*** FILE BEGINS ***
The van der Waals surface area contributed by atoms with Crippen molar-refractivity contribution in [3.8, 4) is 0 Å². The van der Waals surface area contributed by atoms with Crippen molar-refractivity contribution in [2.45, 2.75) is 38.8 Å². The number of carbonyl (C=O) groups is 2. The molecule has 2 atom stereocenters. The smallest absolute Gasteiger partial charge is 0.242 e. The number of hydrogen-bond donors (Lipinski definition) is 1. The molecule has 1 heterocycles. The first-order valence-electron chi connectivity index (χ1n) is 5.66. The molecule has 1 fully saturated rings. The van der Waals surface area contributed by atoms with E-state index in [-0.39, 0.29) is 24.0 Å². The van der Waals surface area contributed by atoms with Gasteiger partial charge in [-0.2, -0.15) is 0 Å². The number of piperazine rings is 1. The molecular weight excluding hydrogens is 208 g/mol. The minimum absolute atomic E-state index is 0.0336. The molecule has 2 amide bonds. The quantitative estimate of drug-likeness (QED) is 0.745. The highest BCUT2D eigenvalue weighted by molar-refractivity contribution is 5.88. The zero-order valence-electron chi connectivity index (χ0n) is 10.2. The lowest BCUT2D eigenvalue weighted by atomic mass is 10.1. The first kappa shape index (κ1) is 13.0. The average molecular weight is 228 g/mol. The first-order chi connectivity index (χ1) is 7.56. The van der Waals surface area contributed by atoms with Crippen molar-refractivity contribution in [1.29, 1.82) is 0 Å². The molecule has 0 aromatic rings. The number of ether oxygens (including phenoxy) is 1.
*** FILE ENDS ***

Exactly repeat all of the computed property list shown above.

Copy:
The van der Waals surface area contributed by atoms with Crippen molar-refractivity contribution in [3.8, 4) is 0 Å². The van der Waals surface area contributed by atoms with Crippen molar-refractivity contribution in [2.45, 2.75) is 38.8 Å². The number of carbonyl (C=O) groups is 2. The molecule has 2 atom stereocenters. The smallest absolute Gasteiger partial charge is 0.242 e. The number of hydrogen-bond donors (Lipinski definition) is 1. The molecule has 1 heterocycles. The first-order valence-electron chi connectivity index (χ1n) is 5.66. The molecule has 1 fully saturated rings. The van der Waals surface area contributed by atoms with E-state index in [-0.39, 0.29) is 24.0 Å². The van der Waals surface area contributed by atoms with Gasteiger partial charge in [-0.2, -0.15) is 0 Å². The number of piperazine rings is 1. The molecular weight excluding hydrogens is 208 g/mol. The minimum absolute atomic E-state index is 0.0336. The molecule has 2 amide bonds. The quantitative estimate of drug-likeness (QED) is 0.745. The highest BCUT2D eigenvalue weighted by molar-refractivity contribution is 5.88. The zero-order valence-electron chi connectivity index (χ0n) is 10.2. The lowest BCUT2D eigenvalue weighted by atomic mass is 10.1. The first kappa shape index (κ1) is 13.0. The average molecular weight is 228 g/mol. The first-order chi connectivity index (χ1) is 7.56. The van der Waals surface area contributed by atoms with Crippen molar-refractivity contribution in [1.29, 1.82) is 0 Å². The molecule has 0 aromatic rings. The number of ether oxygens (including phenoxy) is 1.